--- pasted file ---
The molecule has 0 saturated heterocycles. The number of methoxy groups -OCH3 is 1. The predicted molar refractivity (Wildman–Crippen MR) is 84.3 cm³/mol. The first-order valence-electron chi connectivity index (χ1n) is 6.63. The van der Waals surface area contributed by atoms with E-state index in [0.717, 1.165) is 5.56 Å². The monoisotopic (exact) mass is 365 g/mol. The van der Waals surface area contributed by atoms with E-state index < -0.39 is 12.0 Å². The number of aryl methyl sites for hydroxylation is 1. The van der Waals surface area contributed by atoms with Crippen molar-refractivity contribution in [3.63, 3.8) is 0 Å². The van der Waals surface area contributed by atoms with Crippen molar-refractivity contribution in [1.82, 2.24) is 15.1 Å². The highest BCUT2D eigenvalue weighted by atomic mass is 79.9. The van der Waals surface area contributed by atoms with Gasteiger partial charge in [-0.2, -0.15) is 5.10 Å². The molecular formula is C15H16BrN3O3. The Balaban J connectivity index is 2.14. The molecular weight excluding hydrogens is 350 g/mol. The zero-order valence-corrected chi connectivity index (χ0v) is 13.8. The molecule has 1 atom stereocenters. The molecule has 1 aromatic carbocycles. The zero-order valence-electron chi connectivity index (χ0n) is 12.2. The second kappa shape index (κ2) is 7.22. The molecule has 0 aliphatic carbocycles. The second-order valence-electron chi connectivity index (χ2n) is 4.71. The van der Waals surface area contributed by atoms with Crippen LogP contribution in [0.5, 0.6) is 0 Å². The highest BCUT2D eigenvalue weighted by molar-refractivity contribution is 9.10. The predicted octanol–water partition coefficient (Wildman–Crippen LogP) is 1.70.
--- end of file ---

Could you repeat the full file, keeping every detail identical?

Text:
The molecule has 0 saturated heterocycles. The number of methoxy groups -OCH3 is 1. The predicted molar refractivity (Wildman–Crippen MR) is 84.3 cm³/mol. The first-order valence-electron chi connectivity index (χ1n) is 6.63. The van der Waals surface area contributed by atoms with E-state index in [0.717, 1.165) is 5.56 Å². The monoisotopic (exact) mass is 365 g/mol. The van der Waals surface area contributed by atoms with E-state index < -0.39 is 12.0 Å². The number of aryl methyl sites for hydroxylation is 1. The van der Waals surface area contributed by atoms with Crippen molar-refractivity contribution in [3.63, 3.8) is 0 Å². The van der Waals surface area contributed by atoms with Crippen molar-refractivity contribution in [1.82, 2.24) is 15.1 Å². The highest BCUT2D eigenvalue weighted by atomic mass is 79.9. The van der Waals surface area contributed by atoms with Gasteiger partial charge in [-0.2, -0.15) is 5.10 Å². The molecular formula is C15H16BrN3O3. The Balaban J connectivity index is 2.14. The molecular weight excluding hydrogens is 350 g/mol. The zero-order valence-corrected chi connectivity index (χ0v) is 13.8. The molecule has 1 atom stereocenters. The molecule has 1 aromatic carbocycles. The zero-order valence-electron chi connectivity index (χ0n) is 12.2. The second kappa shape index (κ2) is 7.22. The molecule has 0 aliphatic carbocycles. The second-order valence-electron chi connectivity index (χ2n) is 4.71. The van der Waals surface area contributed by atoms with Crippen LogP contribution in [0.5, 0.6) is 0 Å². The highest BCUT2D eigenvalue weighted by molar-refractivity contribution is 9.10. The predicted octanol–water partition coefficient (Wildman–Crippen LogP) is 1.70.